In February 1975, a group of leading scientists, physicians, and policymakers convened at Asilomar, California, to consider the safety of proceeding with recombinant DNA research. The excitement generated by the promise of this new technology was counterbalanced by concerns regarding dangers that might arise from it, including the potential for accidental release of genetically modified organisms into the environment. Guidelines developed at the conference to direct future research endeavors had several consequences. They permitted research to resume, bringing to an end (...) the voluntary moratorium that the National Academy of Sciences had instituted several months earlier. They also served to illustrate that the scientific community was capable of self-governance, thereby securing public trust and persuading Congress not to institute legislative restrictions. Finally, they underscored the importance of weighing unforeseen risks inherent in some research against potential benefits that may arise from these same endeavors. (shrink)
Life scientists increasingly rely upon abstraction-based modeling and reasoning strategies for understanding biological phenomena. We introduce the notion of constraint-based reasoning as a fruitful tool for conceptualizing some of these developments. One important role of mathematical abstractions is to impose formal constraints on a search space for possible hypotheses and thereby guide the search for plausible causal models. Formal constraints are, however, not only tools for biological explanations but can be explanatory by virtue of clarifying general dependency-relations and patterning between (...) functions and structures. We describe such situations as constraint-based explanations and argue that these differ from mechanistic strategies in important respects. While mechanistic explanations emphasize change-relating causal features, constraint-based explanations emphasize formal dependencies and generic organizational features that are relatively independent of lower-level changes in causal details. Our distinction between mechanistic and constraint-based explanations is pragmatically motivated by the wish to understand scientific practice. We contend that delineating the affordances and assumptions of different explanatory questions and strategies helps to clarify tensions between diverging scientific practices and the innovative potentials in their combination. Moreover, we show how constraint-based explanation integrates several features shared by otherwise different philosophical accounts of abstract explanatory strategies in biology. (shrink)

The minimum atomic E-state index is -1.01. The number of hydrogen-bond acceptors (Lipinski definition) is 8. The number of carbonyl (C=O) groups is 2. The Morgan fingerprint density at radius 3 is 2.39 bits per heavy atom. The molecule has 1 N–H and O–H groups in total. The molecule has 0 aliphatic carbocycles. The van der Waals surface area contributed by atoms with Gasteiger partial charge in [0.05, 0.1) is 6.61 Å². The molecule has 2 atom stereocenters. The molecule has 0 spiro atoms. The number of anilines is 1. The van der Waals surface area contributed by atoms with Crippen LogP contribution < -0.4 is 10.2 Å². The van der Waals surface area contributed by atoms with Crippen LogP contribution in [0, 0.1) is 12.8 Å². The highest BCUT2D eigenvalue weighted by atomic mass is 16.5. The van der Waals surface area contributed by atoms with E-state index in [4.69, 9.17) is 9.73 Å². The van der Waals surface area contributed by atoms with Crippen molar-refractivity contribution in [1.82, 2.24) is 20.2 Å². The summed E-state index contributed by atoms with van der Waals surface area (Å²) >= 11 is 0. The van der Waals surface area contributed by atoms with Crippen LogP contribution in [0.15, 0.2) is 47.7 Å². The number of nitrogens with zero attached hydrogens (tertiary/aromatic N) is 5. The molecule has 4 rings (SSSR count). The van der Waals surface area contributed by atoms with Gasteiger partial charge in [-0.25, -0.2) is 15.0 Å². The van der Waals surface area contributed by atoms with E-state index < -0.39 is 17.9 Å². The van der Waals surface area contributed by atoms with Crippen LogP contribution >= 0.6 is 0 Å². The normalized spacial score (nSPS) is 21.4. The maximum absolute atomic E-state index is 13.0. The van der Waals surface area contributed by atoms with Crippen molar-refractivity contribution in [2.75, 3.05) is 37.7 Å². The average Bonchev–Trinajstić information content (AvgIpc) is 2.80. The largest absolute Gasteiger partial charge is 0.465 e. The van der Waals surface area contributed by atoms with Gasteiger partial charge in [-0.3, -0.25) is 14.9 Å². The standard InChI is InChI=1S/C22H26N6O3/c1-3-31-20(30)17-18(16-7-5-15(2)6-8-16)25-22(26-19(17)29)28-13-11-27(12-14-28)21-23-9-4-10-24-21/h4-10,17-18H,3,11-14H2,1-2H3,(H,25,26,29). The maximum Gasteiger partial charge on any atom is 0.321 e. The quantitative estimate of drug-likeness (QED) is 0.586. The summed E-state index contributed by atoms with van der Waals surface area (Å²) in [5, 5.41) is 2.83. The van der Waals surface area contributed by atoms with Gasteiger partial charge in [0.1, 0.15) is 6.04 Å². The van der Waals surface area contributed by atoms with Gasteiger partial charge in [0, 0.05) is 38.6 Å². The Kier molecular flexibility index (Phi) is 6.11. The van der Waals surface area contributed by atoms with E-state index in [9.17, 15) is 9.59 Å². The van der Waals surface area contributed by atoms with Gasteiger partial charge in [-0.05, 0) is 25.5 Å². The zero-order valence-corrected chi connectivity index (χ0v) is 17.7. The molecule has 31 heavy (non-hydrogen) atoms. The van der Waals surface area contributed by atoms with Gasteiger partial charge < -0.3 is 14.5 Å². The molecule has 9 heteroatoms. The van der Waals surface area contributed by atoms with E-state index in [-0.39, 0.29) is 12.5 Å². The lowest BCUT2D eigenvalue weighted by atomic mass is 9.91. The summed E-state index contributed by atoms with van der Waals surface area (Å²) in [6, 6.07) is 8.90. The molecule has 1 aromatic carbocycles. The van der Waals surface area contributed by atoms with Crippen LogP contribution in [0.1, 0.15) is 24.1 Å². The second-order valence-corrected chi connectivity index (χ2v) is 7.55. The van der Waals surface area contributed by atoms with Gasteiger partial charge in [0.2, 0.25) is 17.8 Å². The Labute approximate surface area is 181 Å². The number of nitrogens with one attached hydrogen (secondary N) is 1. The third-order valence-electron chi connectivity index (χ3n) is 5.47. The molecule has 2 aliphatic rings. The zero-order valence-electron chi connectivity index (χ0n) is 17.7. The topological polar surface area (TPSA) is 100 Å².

The concept of cheating is ubiquitous in ourmoral lives: It occurs in contexts as varied asbusiness, sports, taxpaying, education,marriage, politics, and the practice of law. Yet despite its seeming importance, it is aconcept that has been almost completely ignoredby moral theorists, usually regarded either asa morally neutral synonym for non-cooperativebehavior, or as a generalized, unreflectiveterm of moral disapprobation. This articleoffers a ``normative reconstruction'''' of theconcept of cheating by showing both whatvarious cases of cheating have in common, andhow cheating is related (...) to, and differs from,other morally wrongful acts, such as stealing,promise-breaking, deceiving, disobedience, anddisloyalty. A paradigmatic account of cheating is developed that entails two elements: First, the cheater must violate a prescriptive (rather thandescriptive), mandatory (rather than optional),regulative (rather than practice-defining), andconduct-governing (as opposed todecision-governing) rule. Second, the rulemust be fair and enforced even-handedly, andmust be violated with an intent to obtain anadvantage over some party with whom therule-breaker is in a cooperative, rule-governedrelationship. Along the way is a discussion ofpuzzling cases of ``judicial cheating,''''``strategic cheating,'''' cheating because``everyone else is doing it,'''' ``cheatingoneself,'''' ``altruistic cheating,'''' and ``ulteriormotive cheating.'''' The article then applies thecheating paradigm in the context of whitecollar criminal law, arguing that the conceptof cheating provides a better framework forexplaining the ``moral wrongfulness'''' thatunderlies and helps to define offenses such astax evasion and insider trading. (shrink)